Tuesday, October 3, 2017

Arbitration Rule - Preserving Consumer Access to Courts

Chairman & Managing Director
Lenders Compliance Group

The US Chamber of Commerce and prominent financial industry groups (collectively, “Chamber”) have now gotten into the act of trying to deprive consumers of their day in court.[i] The Chamber’s view is that the Consumer Financial Protection Bureau (“Bureau”) has promulgated an “unconstitutional and illegal” arbitration rule (“Arbitration Rule”) that supposedly blocks companies from forcing consumers to go to arbitration instead of filing class action cases.

There are eighteen plaintiffs in the Chamber’s suit, filed on September 29, 2017. They want to set aside the Arbitration Rule as invalid, alleging the measure was based on a “fundamentally flawed” study and is the “tainted” product of an agency structure that is itself unconstitutional.

So, now comes this lawsuit, filed in the Northern District of Texas, seeking to enjoin the Bureau from enforcing the new Arbitration Rule that prohibits most financial service providers from requiring consumers to sign mandatory arbitration agreements that bar class action lawsuits. This lawsuit is brought both by the Chamber and a coalition of corporate business lobbying groups. In the complaint for declaratory and injunctive relief, these plaintiffs argue the Arbitration Rule is invalid and must be set aside.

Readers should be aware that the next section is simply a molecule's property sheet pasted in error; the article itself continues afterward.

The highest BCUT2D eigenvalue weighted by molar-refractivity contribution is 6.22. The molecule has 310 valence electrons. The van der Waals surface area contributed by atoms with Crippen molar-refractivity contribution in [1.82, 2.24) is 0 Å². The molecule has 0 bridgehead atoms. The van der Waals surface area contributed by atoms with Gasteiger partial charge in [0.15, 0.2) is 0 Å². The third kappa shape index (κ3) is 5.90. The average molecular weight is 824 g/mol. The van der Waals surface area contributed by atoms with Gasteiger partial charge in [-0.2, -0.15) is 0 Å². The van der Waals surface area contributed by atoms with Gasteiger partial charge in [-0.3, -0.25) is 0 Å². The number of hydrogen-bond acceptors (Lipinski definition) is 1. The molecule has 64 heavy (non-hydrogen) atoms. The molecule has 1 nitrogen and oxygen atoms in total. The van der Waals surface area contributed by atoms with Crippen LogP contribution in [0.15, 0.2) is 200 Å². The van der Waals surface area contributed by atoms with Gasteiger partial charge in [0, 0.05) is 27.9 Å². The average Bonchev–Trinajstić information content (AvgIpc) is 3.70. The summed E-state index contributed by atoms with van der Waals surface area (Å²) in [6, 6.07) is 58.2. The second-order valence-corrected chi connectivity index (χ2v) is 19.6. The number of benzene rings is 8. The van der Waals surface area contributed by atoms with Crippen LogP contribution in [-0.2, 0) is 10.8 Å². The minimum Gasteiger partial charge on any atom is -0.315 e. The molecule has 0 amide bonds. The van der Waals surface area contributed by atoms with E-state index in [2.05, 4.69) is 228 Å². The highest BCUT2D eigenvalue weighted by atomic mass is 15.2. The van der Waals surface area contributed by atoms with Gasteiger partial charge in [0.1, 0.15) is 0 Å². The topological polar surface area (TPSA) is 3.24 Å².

The claims are lined up in a section of the lawsuit, which I outline as follows:
First, the Rule is the product of, and is fatally infected by, the unconstitutional structure that Congress gave the CFPB when it created the Bureau in the Dodd-Frank Wall Street Reform and Consumer Protection Act ("the Dodd-Frank Act").
Second, the Rule violates the Administrative Procedure Act ("APA") because the CFPB failed to observe procedures required by law when it adopted the conclusions of a deeply flawed study that improperly limited public participation, applied defective methodologies, misapprehended the relevant data, and failed to address key considerations.
Third, the Rule also violates the APA for the related reason that it runs counter to the record before the Bureau and fails to take account of important aspects of the problem it purports to address, making it the very model of arbitrary and capricious agency action.
Fourth, the Rule violates the Dodd-Frank Act because it fails to advance either the public interest or consumer welfare: it precludes the use of a dispute resolution mechanism that generally benefits consumers (i.e., arbitration) in favor of one that typically does not (i.e., class-action litigation).” (My emphases and change of format.)

Unless the federal court provides the plaintiffs' requested relief or federal lawmakers choose to act on the issue, the Bureau’s new Arbitration Rule is set to become effective on October 18, 2017.

As you may know, for the most part, I have taken the opposite point of view than the plaintiffs. For a detailed understanding of my position, please read my article Take-It-or-Leave-It Arbitration, Banning Consumers from the Court.[ii] You can download it HERE from the Articles section of our Lenders Compliance Group website.

In particular, I object to this construal in the plaintiffs’ claim:

“Such a regulation, which eliminates a demonstrably effective method of dispute resolution while making it impossible for businesses to pass on the cost savings achieved through use of arbitration, neither advances the public interest in general nor protects consumers in particular.”